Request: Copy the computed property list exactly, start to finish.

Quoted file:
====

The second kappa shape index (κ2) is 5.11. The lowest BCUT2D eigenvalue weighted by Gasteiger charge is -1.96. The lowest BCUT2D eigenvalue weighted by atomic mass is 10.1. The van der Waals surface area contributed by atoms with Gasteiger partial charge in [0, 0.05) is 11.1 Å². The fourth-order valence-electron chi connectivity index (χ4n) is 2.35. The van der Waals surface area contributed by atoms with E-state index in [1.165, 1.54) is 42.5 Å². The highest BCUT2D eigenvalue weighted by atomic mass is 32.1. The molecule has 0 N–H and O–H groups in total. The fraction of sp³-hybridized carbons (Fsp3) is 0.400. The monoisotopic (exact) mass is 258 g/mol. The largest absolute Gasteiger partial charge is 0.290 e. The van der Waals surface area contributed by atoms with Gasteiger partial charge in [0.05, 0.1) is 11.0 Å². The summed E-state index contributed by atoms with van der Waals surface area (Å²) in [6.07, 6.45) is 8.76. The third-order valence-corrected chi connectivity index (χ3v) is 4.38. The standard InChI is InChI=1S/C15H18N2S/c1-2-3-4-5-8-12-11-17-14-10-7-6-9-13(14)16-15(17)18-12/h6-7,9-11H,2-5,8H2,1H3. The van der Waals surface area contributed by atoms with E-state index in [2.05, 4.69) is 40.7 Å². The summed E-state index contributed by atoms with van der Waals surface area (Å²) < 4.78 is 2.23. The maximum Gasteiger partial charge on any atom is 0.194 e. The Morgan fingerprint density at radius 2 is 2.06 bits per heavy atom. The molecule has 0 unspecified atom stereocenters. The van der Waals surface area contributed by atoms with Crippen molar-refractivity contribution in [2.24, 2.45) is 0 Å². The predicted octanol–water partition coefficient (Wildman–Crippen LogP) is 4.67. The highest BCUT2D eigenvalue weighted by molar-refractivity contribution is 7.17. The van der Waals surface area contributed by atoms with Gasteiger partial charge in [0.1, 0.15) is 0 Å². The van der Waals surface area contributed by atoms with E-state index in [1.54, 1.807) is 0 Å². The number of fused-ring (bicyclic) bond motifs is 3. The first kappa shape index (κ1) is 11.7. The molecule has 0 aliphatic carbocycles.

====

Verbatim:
The second kappa shape index (κ2) is 5.11. The lowest BCUT2D eigenvalue weighted by Gasteiger charge is -1.96. The lowest BCUT2D eigenvalue weighted by atomic mass is 10.1. The van der Waals surface area contributed by atoms with Gasteiger partial charge in [0, 0.05) is 11.1 Å². The fourth-order valence-electron chi connectivity index (χ4n) is 2.35. The van der Waals surface area contributed by atoms with E-state index in [1.165, 1.54) is 42.5 Å². The highest BCUT2D eigenvalue weighted by atomic mass is 32.1. The molecule has 0 N–H and O–H groups in total. The fraction of sp³-hybridized carbons (Fsp3) is 0.400. The monoisotopic (exact) mass is 258 g/mol. The largest absolute Gasteiger partial charge is 0.290 e. The van der Waals surface area contributed by atoms with Gasteiger partial charge in [0.05, 0.1) is 11.0 Å². The summed E-state index contributed by atoms with van der Waals surface area (Å²) in [6.07, 6.45) is 8.76. The third-order valence-corrected chi connectivity index (χ3v) is 4.38. The standard InChI is InChI=1S/C15H18N2S/c1-2-3-4-5-8-12-11-17-14-10-7-6-9-13(14)16-15(17)18-12/h6-7,9-11H,2-5,8H2,1H3. The van der Waals surface area contributed by atoms with E-state index in [2.05, 4.69) is 40.7 Å². The summed E-state index contributed by atoms with van der Waals surface area (Å²) < 4.78 is 2.23. The maximum Gasteiger partial charge on any atom is 0.194 e. The Morgan fingerprint density at radius 2 is 2.06 bits per heavy atom. The molecule has 0 unspecified atom stereocenters. The van der Waals surface area contributed by atoms with Crippen molar-refractivity contribution in [2.24, 2.45) is 0 Å². The predicted octanol–water partition coefficient (Wildman–Crippen LogP) is 4.67. The highest BCUT2D eigenvalue weighted by molar-refractivity contribution is 7.17. The van der Waals surface area contributed by atoms with Gasteiger partial charge in [0.1, 0.15) is 0 Å². The van der Waals surface area contributed by atoms with E-state index in [1.54, 1.807) is 0 Å². The number of fused-ring (bicyclic) bond motifs is 3. The first kappa shape index (κ1) is 11.7. The molecule has 0 aliphatic carbocycles.